Degrees Offered: Ph.D., M.S.
This program is offered in Durham.
The Department of Molecular, Cellular, and Biomedical Sciences offers a Doctor of Philosophy (Ph.D.) degree, a Master of Science (M.S.), and an accelerated master’s program (B.S./M.S.) in Biochemistry. Graduate students (Ph.D. and M.S.) in biochemistry are typically supported by teaching or research assistantships, as well as by competitive internal and external fellowship programs. For more information about the program, including admission and degree requirements, please contact the Department of Molecular, Cellular, and Biomedical Sciences at firstname.lastname@example.org.
Distinctive Features of the Program
The Graduate Program in Biochemistry combines a rigorous curriculum in biochemistry with diverse research opportunities at the frontier of chemical, molecular, and cellular biology, as well as biophysics. The program aims to train interdisciplinary researchers, savvy in modern technologies and data science, interested in a mechanistic understanding of biology. Incoming students are given the opportunity for laboratory rotations to explore the various areas of biochemistry in those cases where a thesis advisor has not been identified or where exposure to a variety of experimental approaches is advantageous.
The Graduate Program in Biochemistry offers:
- Outstanding research training in many cutting-edge research areas such as cellular structure and function, genome stability, protein structure and function, lipid metabolism, signal transduction, and structural biology.
- Weekly seminar series that includes both distinguished invited speakers and graduate student research presentations.
- Opportunities to gain teaching and mentoring experiences with undergraduate students in the biological sciences.
- Strong track record for graduates attaining careers in academia, biomedical research institutes, biotechnology and pharmaceutical companies, and state and federal governmental agencies.
An applicant is expected to have completed basic courses in chemistry, biological sciences, mathematics, and physics. Otherwise well-qualified applicants will be permitted to correct deficiencies in undergraduate education by enrollment in the appropriate courses or by independent study during the first year. Applicants must submit a personal statement, current scores (within five years) from the general GRE test, and three letters of recommendation. If possible, the personal statement should specify the applicant's research interests and potential faculty mentors. International applicants living outside the U.S. should initially complete a free online pre-application. Applicants from non-English-speaking countries must also provide TOEFL (Test of English as a Foreign Language) scores.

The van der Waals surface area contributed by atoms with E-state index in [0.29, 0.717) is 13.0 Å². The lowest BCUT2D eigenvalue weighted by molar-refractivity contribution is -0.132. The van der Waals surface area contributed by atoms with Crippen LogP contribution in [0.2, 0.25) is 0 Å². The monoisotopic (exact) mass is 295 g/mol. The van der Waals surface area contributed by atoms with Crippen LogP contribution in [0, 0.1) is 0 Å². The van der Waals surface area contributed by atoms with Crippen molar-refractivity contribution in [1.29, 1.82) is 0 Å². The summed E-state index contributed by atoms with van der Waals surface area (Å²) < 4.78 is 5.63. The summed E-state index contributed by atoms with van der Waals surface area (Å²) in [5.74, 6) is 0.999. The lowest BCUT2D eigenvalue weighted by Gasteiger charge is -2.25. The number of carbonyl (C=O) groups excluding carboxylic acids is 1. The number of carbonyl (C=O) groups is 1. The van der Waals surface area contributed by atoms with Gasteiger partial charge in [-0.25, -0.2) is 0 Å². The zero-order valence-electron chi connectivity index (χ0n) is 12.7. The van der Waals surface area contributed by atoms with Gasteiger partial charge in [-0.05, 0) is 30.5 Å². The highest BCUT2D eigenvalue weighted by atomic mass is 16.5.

Accelerated Master's Degree Requirements
This accelerated program, leading to a combined bachelor's and master's degree in biochemistry, is designed for highly motivated and qualified students seeking additional training to further their career goals as a researcher in the life sciences.
Admission to the combined degree program is highly competitive. Students wishing to pursue this option must have a grade point average greater than 3.2 at the time of application. A thesis advisor must be identified during the junior year and the approval of the advisor must be obtained. Prior to the first semester of the senior year, the student must formally apply to the Graduate School and receive early admission to the Biochemistry Graduate Program. The requirement for the Graduate Record Examination is waived for combined degree applicants.
BCHM 802 - Endocrinology